tallyLength :: (Monad m, Proxy p) => () -> Pipe (StateP [String] p) (Maybe String) (Maybe Int) m r tallyLength () = loop 0 where loop tally = do respond (Just tally) mstr <- draw case mstr of Nothing -> forever $ respond Nothing Just str -> loop (tally + length str) adder :: (Monad m, Proxy p) => () -> Consumer (StateP [Int] p) (Maybe Int) m Int adder () = fmap sum $ drawAll ()

We can use `zoom`

to unify these two parsers to share the same `StateP`

layer:

combined :: (Monad m, Proxy p) => () -> Consumer (StateP ([String], [Int]) p) (Maybe String) m Int -- ^ ^ -- | | -- Two leftovers buffers ---+-------+ combined = zoom _fst . tallyLength >-> zoom _snd . adder source :: (Monad m, Proxy p) => () -> Producer p String m () source = fromListS ["One", "Two", "Three"]

`zoom`

takes a `Lens'`

as an argument which specifies which subset of the
state that each parser will use. `_fst`

directs the `tallyLength`

parser to
use the `[String]`

leftovers buffer and `_snd`

directs the `adder`

parser to
use the `[Int]`

leftovers buffer.

Notice that we can still run the mixture of buffers by supplying `mempty`

:

`>>>`

20`runProxy $ evalStateK mempty $ wrap . source >-> combined`

This works because:

(mempty :: ([String], [Int])) = ([], [])

Let's study the type of `zoom`

to understand how it works:

-- zoom's true type is slightly different to avoid a dependency on `lens` zoom :: Lens' s1 s2 -> StateP s2 p a' a b' b m r -> StateP s1 p a' a b' b m r

`zoom`

behaves like the function of the same name from the `lens`

package
and zooms in on a sub-state using the provided lens. When we give it the
`_fst`

lens we zoom in on the first element of a tuple:

_fst :: Lens' (s1, s2) s1 zoom _fst :: StateP s1 p a' a b' b m r -> StateP (s1, s2) p a' a b' b m r

... and when we give it the `_snd`

lens we zoom in on the second element of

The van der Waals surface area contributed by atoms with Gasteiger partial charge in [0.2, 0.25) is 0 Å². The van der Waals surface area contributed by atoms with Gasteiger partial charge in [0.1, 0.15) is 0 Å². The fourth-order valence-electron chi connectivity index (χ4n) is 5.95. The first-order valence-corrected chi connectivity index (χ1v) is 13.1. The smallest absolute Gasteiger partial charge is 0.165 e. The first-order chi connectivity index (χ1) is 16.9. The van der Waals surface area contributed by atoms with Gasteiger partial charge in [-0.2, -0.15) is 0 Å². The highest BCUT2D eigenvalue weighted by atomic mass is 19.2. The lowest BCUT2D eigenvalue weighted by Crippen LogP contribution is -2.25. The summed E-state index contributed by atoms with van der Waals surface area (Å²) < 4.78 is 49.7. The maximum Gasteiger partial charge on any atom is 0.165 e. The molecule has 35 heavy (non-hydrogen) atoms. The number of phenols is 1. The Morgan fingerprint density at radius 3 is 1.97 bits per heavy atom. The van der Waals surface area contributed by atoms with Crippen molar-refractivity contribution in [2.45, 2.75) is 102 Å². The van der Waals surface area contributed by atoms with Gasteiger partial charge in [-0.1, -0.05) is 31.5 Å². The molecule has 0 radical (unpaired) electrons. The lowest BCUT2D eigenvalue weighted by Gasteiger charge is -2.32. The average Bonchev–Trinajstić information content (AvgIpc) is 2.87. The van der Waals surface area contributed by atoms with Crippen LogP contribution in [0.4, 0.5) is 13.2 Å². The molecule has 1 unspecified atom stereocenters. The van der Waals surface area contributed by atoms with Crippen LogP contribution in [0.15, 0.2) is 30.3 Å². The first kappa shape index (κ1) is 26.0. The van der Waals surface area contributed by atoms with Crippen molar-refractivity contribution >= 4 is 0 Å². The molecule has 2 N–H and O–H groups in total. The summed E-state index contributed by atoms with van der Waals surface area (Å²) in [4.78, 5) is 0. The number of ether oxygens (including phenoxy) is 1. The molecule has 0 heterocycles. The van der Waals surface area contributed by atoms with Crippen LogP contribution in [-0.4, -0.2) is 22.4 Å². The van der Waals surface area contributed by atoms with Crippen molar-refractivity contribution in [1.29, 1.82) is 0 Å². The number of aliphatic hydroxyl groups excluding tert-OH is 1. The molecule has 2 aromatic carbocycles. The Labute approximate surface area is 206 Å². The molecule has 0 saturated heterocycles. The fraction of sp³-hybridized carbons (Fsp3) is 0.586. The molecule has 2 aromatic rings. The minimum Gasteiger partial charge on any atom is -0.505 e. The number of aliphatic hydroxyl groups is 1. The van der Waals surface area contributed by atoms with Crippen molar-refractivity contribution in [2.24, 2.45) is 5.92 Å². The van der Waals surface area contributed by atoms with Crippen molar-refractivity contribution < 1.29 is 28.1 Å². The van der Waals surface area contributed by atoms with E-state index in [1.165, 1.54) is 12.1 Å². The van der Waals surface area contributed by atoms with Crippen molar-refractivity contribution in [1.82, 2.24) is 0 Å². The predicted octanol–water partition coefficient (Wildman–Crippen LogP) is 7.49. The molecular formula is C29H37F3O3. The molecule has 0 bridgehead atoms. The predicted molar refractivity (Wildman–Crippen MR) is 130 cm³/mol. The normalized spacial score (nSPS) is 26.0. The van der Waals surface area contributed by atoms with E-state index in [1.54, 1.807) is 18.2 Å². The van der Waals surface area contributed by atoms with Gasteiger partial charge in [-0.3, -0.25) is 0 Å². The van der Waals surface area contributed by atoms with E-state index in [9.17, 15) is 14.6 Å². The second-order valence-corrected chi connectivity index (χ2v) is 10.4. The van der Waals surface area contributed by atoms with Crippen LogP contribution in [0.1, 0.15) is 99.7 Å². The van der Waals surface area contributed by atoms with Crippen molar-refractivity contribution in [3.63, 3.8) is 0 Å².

a tuple:

_snd :: Lens' (s1, s2) s2 zoom _snd :: StateP s2 p a' a b' b m r -> StateP (s1, s2) p a' a b' b m r

`_fst`

and `_snd`

are like `_1`

and `_2`

from the `lens`

package, except
with a more monomorphic type. This ensures that type inference works
correctly when supplying `mempty`

as the initial state.

If you want to merge more than one leftovers buffer, you can either nest pairs of tuples:

p = zoom _fst . p1 >-> zoom (_snd . _fst) . p2 >-> zoom (_snd . _snd) . p3

... or you can create a data type that holds all your leftovers and generate lenses to its fields:

import Control.Lens hiding (zoom) data Leftovers = Leftovers { _buf1 :: [String] , _buf2 :: [Int] , _buf3 :: [Double] } makeLenses ''Leftovers -- Generates: -- buf1 :: Lens' Leftovers [String] -- buf2 :: Lens' Leftovers [Int] -- buf3 :: Lens' Leftovers [Double] instance Monoid Leftovers where mempty = Leftovers [] [] [] mappend (Leftovers as bs cs) (Leftovers as' bs' cs') = Leftovers (as ++ as') (bs ++ bs') (cs ++ cs') p = zoom buf1 . p1 >-> zoom buf2 . p2 >-> zoom buf3 . p3

`zoom`

works seamlessly with all lenses from the `lens`

package, but you
don't need a `lens`

dependency to use `pipes-parse`

.

# Isolating leftovers

`zoom`

isn't the only way to isolate buffers. Let's say that you want to
mix the following three `pipes-parse`

utilities:

-- Transmit up to the specified number of elements passUpTo :: (Monad m, Proxy p) => Int -> () -> Pipe (StateP [a] p) (Maybe a) (Maybe a) m r -- Fold all input into a list drawAll :: (Monad m, Proxy p) => () -> StateP [a] p () (Maybe a) y' y m [a] -- Check if at end of input stream isEndOfInput :: (Monad m, Proxy p) => StateP [a] p () (Maybe a) y' y m Bool

We might expect the following code to yield chunks of three elements at a time:

chunks :: (Monad m, Proxy p) => () -> Pipe (StateP [a] p) (Maybe a) [a] m () chunks () = loop where loop = do as <- (passUpTo 3 >-> drawAll) () respond as eof <- isEndOfInput unless eof loop

... but it doesn't:

`>>>`

[1,2,3] [4,5,6,7] [8,9,10,11] [12,13,14,15]`runProxy $ evalStateK mempty $ wrap . enumFromToS 1 15 >-> chunks >-> printD`

`chunks`

behaves strangely because `drawAll`

shares the same leftovers
buffer as `passUpTo`

and `isEndOfInput`

. After the first chunk completes,
`isEndOfInput`

peeks at the next value, `4`

, and immediately `unDraw`

s the
value. `drawAll`